On the Brink: Inside the Race to Stop the Collapse of the Global Financial System.
Article Type:
Book review
Books (Book reviews)
Tan, Cliff
Pub Date:
Name: Business Economics Publisher: The National Association for Business Economists Audience: Academic; Trade Format: Magazine/Journal Subject: Business; Economics Copyright: COPYRIGHT 2010 The National Association for Business Economists ISSN: 0007-666X
Date: Oct, 2010 Source Volume: 45 Source Issue: 4
NamedWork: On the Brink: Inside the Race to Stop the Collapse of the Global Financial System (Nonfiction work)
Reviewee: Paulson, Henry M., Jr.

Accession Number:
Full Text:
By Henry M. Paulson, Jr., 2010. New York, NY: Business Plus, Hachette Book Group. Pp. 496, $39.95 hardcover

Business Economies (2010) 45, 299-300. doi:10.1057/be.2010.33

It's impossible to read former U.S. Treasury Secretary Hank Paulson's tale of the global credit crisis without thinking of Robert Rubin's In an Uncertain World, an earlier memoir by another ex-Goldman Sachs CEO who became Treasury Secretary, Rubin's 2003 book reaped the wind in financial crises and Paulson the whirlwind. But unlike Rubin--who tends to hover at 40,000 feet and stay there--with Paulson you're at 500 feel, close enough to see ground features and hear human voices. And sometimes Paulson will fly you close enough to strafe the trees.

Combat analogies seem altogether appropriate because the meat of the book is a blow-by-blow account of how Paulson and his Treasury team, along with their U.S. Federal Reserve counterparts, contended with 10 major financial failures or near-failures in 2008: Bear Stearns, Fannie Mae, Freddie Mac, Washington Mutual, Lehman Brothers, AIG, Merrill Lynch, Morgan Stanley, Wachovia, and Citigroup. Any one of these in normal times might qualify as highlight of the year; in 2008 they mostly occurred in rapid succession between August and October.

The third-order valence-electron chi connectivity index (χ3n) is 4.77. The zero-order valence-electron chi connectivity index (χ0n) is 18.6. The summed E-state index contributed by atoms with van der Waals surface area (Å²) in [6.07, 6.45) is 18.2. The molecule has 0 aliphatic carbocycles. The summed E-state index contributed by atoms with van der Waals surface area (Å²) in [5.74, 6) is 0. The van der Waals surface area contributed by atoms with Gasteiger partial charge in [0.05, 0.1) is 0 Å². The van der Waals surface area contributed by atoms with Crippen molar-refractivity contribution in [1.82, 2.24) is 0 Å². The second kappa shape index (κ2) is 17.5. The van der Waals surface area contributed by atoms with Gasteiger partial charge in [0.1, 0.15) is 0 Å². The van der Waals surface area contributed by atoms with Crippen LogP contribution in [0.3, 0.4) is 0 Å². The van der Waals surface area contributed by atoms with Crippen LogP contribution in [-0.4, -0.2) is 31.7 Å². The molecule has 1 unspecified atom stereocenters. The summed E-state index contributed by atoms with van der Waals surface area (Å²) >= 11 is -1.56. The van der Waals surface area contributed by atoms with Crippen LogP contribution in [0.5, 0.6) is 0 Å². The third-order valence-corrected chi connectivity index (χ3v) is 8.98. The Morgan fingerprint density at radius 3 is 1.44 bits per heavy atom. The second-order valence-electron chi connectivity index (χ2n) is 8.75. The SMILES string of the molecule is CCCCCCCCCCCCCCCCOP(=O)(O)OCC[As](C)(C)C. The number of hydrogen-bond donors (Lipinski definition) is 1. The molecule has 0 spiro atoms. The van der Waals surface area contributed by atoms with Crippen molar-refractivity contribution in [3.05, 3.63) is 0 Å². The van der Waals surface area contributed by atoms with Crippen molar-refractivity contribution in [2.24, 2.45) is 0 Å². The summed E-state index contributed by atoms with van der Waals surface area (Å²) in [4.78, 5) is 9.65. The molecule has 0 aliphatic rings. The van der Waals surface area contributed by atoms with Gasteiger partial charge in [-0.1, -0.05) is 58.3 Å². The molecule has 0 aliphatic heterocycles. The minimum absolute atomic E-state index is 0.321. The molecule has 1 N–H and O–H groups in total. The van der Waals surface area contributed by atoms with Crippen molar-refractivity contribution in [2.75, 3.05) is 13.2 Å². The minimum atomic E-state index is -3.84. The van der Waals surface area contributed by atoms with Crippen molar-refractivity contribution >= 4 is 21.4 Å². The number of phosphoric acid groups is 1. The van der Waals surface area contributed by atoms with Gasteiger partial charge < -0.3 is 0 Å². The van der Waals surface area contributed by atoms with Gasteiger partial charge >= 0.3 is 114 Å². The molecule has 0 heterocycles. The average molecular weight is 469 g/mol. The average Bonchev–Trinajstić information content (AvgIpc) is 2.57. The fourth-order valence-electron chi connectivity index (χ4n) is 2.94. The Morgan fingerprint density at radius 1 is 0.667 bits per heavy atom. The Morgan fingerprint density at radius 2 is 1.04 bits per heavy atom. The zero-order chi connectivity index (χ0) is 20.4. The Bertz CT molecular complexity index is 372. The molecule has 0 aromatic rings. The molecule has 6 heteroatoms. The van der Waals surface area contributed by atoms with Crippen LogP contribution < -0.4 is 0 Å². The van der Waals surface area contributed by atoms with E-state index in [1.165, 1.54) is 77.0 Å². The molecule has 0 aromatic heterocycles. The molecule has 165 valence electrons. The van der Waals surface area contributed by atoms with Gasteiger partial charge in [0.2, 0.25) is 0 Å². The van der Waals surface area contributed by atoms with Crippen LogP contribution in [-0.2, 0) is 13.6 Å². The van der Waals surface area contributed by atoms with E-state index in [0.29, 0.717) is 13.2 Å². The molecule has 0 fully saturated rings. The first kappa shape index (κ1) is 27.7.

First up was Bear Stearns, sold over a March weekend to JP Morgan before the former could fail. Most noteworthy was the U.S. Federal Reserve's decision to make nonrecourse loans to securities dealers for the first time since the 1930s. Earlier histories recorded Bernanke's predecessor, Alan Greenspan, at a similar stage fresh into the Chairman's role, making precisely the opposite decision to not lend on Black Monday 1987. Paulson, however, says Bear was in an even weaker financial position than famous burnouts like Drexel Burnham Lambert of that earlier era, and he repeatedly highlights the importance of government guarantees for stopping financial panics cold.

Central to the book--figuratively and quite literally in terms of pagination--was the Lehman bankruptcy. The decision to allow Lehman to fail is now widely attacked by even other central bankers, among the politest of all bureaucrats, as a gross error. Paulson wants you to know that he worked hard for months to avert a Lehman bankruptcy; but in the end, the government under the law had no authority to inject capital into Lehman and a U.S. Federal Reserve loan to Lehman would have thrown good money after bad. Paulson offers a good explanation for why circumstances behind Bear's rescue were fundamentally different than those of the Lehman case. There is also a tongue-in-cheek passage in which Paulson recounts how Dick Fuld, Lehman's former head, had urgently asked for permission to fly over Russian airspace during the crisis, just in case Air Force One didn't need it. Paulson deadpanned he didn't have the authority to make that decision.